Best Buy 'Deserves to Die'
It's had a big turnaround, for no reason that Matthew Yglesias could find in the store
By Kevin Spak, Newser User
Posted Sep 20, 2013 9:30 AM CDT
In this Monday, Aug. 19, 2013 photo, shoppers walk toward the parking lot at a Best Buy store in Hialeah, Fla.   (AP Photo/Alan Diaz)

(Newser) – Best Buy is back from the brink. Profits are up, costs are down, and the share price has tripled since December. That's the good news. "The bad news," writes Matthew Yglesias at Slate, "is that the store is awful and deserves to die." Yglesias and a colleague visited stores in different cities (Washington, DC, and NYC, respectively), and concluded that "Best Buy still basically sucks." The selection isn't great, and almost everything costs more than it would on Amazon. But what about customer service? Could having human experts justify the markups?

Nope. If anything, Best Buy's reps seem out to scam customers. Throughout the store "salesman after salesman was trying to upsell people" on service plans and add-ons. One rep assured Yglesias that the "high-end" $59.99 HDMI cable was better than a "cheap" $19.99 one. Given that all HDMI cables are basically the same, "this is malpractice verging on fraud." So Yglesias is skeptical that the turnaround will stick. "Competing with online retail on the basis of hustling your customers isn't much of a value proposition." Read his column in full here.

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Sep 22, 2013 3:16 AM CDT
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Sep 21, 2013 11:35 PM CDT
Lots of SALES people seem to be cut from the same cloth, be they Used Car salesmen or Best Buy reps Bought a used Harley Davidson at Albq Harley for $17K but after add-on service & Gap Ins it came to $21K I cancelled $3.5K of add-ons and made NO pay'ts for a year (the $3.5K was treated like an equivalent pay't) Then after a year when it was down to $17K I refinanced it thru a credit union (lower interest)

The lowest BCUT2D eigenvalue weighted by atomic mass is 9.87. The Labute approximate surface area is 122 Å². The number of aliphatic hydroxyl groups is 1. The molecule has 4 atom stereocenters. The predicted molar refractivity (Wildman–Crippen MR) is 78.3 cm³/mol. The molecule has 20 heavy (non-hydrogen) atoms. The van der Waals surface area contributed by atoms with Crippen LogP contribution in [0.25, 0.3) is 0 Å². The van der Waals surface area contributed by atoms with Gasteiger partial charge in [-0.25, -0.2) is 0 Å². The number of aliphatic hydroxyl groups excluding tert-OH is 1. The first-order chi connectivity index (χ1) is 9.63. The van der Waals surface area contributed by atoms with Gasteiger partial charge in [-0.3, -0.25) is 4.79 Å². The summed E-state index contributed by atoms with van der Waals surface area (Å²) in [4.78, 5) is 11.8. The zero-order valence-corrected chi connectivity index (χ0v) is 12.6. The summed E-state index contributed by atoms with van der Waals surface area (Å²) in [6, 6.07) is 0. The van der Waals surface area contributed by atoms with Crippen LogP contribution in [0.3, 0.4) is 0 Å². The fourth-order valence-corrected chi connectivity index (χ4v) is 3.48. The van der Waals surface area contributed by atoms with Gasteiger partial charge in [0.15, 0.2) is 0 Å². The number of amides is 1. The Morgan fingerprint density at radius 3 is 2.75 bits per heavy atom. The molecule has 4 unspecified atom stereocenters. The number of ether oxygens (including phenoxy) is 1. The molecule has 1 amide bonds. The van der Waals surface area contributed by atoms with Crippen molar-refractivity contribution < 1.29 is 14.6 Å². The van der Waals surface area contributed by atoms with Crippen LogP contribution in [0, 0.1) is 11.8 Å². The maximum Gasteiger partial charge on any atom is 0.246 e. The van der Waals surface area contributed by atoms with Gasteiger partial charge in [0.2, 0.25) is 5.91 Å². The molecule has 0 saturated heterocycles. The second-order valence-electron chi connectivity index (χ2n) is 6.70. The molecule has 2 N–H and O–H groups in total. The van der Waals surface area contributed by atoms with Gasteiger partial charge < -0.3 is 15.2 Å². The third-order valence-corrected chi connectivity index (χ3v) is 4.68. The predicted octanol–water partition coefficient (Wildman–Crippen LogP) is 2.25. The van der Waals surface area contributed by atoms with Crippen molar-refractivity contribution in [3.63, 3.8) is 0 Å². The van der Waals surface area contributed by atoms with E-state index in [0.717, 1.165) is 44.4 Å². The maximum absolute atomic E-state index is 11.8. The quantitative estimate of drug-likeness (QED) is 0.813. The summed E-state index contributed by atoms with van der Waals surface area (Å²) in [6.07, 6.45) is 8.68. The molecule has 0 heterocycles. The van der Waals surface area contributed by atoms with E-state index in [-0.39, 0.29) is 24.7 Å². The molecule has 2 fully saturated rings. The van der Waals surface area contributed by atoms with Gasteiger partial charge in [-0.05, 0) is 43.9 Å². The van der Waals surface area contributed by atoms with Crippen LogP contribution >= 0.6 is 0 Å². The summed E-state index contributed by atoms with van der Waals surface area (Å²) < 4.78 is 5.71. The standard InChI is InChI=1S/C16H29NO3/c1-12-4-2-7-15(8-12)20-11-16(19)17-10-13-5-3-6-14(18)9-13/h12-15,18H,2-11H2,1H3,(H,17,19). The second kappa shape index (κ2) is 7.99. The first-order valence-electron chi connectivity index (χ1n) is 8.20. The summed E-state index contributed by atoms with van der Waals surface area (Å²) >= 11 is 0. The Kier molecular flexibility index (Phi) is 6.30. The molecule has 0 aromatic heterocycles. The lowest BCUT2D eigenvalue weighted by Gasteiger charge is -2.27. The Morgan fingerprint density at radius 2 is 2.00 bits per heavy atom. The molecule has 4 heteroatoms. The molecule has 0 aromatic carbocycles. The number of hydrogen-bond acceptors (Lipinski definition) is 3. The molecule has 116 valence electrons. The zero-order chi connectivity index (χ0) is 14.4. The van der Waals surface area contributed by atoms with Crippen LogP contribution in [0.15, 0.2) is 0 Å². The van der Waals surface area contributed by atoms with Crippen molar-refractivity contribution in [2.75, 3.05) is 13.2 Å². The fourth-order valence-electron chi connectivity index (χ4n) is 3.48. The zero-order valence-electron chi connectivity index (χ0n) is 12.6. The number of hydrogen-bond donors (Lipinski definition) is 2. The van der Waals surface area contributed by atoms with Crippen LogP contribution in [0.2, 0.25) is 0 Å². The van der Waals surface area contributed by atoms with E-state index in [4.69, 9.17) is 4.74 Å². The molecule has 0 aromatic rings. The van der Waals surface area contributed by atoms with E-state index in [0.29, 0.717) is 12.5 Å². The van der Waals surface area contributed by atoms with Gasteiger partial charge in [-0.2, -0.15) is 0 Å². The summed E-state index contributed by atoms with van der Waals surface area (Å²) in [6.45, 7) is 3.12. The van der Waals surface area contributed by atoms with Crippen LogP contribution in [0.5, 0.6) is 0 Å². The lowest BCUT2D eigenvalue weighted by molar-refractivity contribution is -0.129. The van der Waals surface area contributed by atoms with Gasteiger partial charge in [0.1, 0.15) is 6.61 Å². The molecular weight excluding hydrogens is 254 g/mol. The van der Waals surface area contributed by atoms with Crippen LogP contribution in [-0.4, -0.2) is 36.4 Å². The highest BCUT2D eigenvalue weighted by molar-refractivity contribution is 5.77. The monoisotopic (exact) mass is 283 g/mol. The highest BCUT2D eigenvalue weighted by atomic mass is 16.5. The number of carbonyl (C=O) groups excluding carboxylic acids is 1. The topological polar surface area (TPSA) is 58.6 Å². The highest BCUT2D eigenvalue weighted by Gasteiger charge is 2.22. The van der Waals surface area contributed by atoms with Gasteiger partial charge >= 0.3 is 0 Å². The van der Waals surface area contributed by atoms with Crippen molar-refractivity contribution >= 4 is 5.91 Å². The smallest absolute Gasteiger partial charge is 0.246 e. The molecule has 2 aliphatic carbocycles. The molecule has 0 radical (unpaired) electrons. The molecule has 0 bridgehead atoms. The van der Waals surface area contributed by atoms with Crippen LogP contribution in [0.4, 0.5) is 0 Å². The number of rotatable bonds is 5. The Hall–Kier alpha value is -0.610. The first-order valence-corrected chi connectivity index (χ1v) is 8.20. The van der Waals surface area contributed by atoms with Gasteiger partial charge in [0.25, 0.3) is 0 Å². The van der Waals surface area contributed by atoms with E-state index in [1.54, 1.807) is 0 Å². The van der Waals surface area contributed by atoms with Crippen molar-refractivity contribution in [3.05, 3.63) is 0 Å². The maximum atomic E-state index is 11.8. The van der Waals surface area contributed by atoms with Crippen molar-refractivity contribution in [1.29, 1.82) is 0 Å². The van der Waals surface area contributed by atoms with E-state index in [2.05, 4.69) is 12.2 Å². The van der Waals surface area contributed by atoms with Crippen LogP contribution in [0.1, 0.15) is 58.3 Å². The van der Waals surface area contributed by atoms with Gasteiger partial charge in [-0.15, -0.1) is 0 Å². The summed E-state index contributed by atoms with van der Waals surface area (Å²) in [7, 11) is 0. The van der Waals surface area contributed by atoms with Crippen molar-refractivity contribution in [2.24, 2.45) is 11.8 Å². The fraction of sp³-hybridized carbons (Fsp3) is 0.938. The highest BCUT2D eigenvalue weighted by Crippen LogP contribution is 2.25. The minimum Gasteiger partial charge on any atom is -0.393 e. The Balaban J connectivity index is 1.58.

Sep 21, 2013 5:23 PM CDT
One of my sideline gigs is an advocate for seniors. It started as a home computer repair in the 90's and has slowed down to just a service for seniors. I still have a physical location in an office complex but that's for my other consulting gigs. So first a senior couple who's been with me for several years called to say their HP laptop they bought from Best Buy was malfunctioning. It was the hard drive. It was not clicking or humming as it just would not power up. Turned out to be the drive's logic board. I ordered the exact replacement and fixed it. After doing that, I was going to reinstall the Windows 7 and take them back to a fresh setup. These are your typical seniors who save everything. The box, receipt, etc. They got me the box and it did not have the manual, any CD's, or even the COA. Well, they say when they went up to checkout, the clerk opened the box and removed the manual and CD package and said, "This is what we call an accessory pack. You need to pay $30 if you want it." They believed him but figured they wouldn't need it. So, I just cleaned it up and kept the factory install. Another couple brought me an HP tower that needed memory. When they went to Best Buy to buy more memory, the guy on duty said it was unusual memory requiring a special order from the factory. He was happy to order it and sell it to them himself, on the side. They called me before they were even out the front door. I had only heard of "special memory" on units like DEC Alpha's or Chyron Indigo or something like that. They brought it to my shop and it was DDR-2, off the shelf, which I had some to max out their capacity. I believe these stores prey on seniors. They are an easy target.